How Should Health Care CIOs Handle All Of That Data?

Health care data comes with a lot of promise, but it also has limits
Health care data comes with a lot of promise, but it also has limits
Image Credit: Lisa Brewster

Health care CIOs are dealing with an industry that is undergoing a great deal of change. The technology that they are responsible for is in the process of changing how health care is delivered. The importance of information technology is impacting everything from pharmaceutical research to improving the ability to detect when people have become addicted to opioids. However, the rate of change is not happening as fast as some CIOs had been hoping just a few years ago. What do health care CIOs need to be doing today to prepare for a tomorrow that will be dramatically different?

The Promise Of Artificial Intelligence

One of the hottest areas that every person in the CIO position is currently watching is artificial intelligence (AI). It seems to be entering our homes and starting to drive our cars. However, in the field of health care, people with the CIO job believe that AI is still on the margins of what they are trying to do. AI is currently viewed as being just another tool that health care CIOs have in their IT toolbox. CIOs are currently engaged in experimenting with many different forms of digital technology. They have been motivated to do this after sitting on the sidelines and watching smartphones and the internet disrupt other industries.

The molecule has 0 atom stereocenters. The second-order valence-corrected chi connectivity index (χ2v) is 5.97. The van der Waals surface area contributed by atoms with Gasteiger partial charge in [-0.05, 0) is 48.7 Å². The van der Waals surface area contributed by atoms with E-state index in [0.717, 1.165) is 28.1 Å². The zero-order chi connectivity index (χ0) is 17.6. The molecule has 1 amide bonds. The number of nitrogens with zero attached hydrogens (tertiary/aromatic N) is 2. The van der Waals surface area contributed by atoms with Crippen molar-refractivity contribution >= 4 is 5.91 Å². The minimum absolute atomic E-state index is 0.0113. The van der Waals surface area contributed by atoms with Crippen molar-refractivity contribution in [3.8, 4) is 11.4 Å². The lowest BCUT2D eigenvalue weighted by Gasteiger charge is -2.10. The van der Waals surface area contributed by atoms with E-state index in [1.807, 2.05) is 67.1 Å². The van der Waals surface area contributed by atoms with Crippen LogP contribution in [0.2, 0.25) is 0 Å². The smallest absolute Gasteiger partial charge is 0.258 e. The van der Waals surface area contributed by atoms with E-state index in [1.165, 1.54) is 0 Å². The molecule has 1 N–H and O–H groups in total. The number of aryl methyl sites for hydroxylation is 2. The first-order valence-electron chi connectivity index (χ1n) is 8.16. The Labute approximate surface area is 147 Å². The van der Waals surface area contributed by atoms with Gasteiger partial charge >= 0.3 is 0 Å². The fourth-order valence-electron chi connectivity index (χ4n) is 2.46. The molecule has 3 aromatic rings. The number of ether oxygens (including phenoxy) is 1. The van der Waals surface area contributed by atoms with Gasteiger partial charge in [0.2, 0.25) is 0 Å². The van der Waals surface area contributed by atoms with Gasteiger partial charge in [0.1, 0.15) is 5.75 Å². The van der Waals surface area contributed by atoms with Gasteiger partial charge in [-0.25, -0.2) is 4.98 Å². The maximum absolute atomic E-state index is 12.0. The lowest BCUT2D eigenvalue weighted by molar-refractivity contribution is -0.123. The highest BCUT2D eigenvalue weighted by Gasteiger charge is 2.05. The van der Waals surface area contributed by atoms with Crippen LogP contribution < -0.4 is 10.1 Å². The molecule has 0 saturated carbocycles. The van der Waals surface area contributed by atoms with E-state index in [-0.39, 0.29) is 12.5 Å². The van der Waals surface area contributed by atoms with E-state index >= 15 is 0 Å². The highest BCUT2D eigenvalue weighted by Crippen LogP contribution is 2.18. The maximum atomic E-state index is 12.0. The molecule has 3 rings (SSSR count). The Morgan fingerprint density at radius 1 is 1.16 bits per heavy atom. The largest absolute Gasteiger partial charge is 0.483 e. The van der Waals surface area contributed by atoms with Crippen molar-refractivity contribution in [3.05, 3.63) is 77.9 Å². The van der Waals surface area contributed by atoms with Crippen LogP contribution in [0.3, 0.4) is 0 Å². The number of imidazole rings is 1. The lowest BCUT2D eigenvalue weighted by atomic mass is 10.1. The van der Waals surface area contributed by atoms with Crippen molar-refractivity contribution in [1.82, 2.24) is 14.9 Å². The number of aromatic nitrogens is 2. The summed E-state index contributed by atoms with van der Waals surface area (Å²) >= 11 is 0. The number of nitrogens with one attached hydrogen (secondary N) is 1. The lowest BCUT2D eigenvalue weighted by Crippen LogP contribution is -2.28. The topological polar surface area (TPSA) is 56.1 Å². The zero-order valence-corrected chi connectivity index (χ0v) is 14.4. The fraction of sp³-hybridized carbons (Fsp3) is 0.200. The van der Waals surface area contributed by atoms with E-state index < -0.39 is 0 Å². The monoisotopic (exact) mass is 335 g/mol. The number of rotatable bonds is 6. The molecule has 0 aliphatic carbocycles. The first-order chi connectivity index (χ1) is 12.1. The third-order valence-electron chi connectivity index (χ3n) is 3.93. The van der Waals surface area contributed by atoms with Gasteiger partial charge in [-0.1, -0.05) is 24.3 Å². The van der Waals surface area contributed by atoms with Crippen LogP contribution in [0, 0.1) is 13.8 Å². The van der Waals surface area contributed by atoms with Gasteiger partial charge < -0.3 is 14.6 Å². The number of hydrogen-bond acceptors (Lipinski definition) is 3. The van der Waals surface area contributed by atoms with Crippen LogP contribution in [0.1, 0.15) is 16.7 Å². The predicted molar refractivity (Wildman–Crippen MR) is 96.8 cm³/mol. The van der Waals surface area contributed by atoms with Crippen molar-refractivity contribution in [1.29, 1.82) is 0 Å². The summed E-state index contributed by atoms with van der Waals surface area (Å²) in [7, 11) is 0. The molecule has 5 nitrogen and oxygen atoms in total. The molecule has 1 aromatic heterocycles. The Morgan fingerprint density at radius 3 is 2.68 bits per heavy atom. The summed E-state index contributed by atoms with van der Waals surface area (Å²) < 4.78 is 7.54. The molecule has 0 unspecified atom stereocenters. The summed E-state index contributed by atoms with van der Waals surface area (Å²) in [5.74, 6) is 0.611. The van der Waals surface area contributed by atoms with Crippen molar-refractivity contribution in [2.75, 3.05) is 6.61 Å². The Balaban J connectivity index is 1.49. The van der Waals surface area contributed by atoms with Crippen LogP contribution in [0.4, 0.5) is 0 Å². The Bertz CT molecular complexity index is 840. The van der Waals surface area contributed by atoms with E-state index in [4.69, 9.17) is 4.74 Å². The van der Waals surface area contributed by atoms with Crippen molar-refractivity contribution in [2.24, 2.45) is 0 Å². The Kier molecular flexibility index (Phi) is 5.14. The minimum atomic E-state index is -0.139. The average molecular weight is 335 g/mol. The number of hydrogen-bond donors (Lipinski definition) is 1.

The goal for health care CIOs is to find ways to use technology to automate their operations and find ways to create data-driven predictions. The goal is to create new efficiencies in the health care industry. The health care industry is a large industry that is responsible for roughly 10% of the U.S. gross domestic product. Health care CIOs have two goals for getting involved with AI. First, they want to help their scientists discover new drugs. Secondly, they would like to find ways to improve the health care industry’s success rate in finding ways to bring treatments to regulatory approval. The goal is to use AI to make progressively more accurate predications while simultaneously finding ways to get more out of their company’s R&D budget.

The results that CIOs have had so far from using AI in their IT departments have been mixed. They have had some successes using AI to forecast both the company’s financial results and enrollments in their clinical trials. However, currently CIOs are doubtful that AI can be used to keep up with the rapid advances that they are seeing in complex diseases such as cancer. They also doubt that AI is going to prove to be any better at predicting which drugs will work successfully than humans currently do.

How Can Technology Help Health Care?

What CIOs need to realize is that a lot of the limitations that they are seeing in applying AI to solving health care problems come about not because of limitations in AI technology. Rather, it turns out that using AI for drug discovery is limited because there are gaps in what we know about how diseases work in the human body. Until we understand biology better, AI won’t be able to solve a lot of the IT problems that we have.

However, that doesn’t mean that digital technology can’t play a big role in health care IT departments. Areas where technology can be a big help include record-keeping and helping with communication. In these areas, applying technology to solving problems could result in significant savings for firms. With the proper application of correct technologies, it is estimated that health care companies could reduce their research & development budgets by up to 20%. Technology can be applied to the process of running clinical trials which today rely on paper records and in-person visits with trial sites.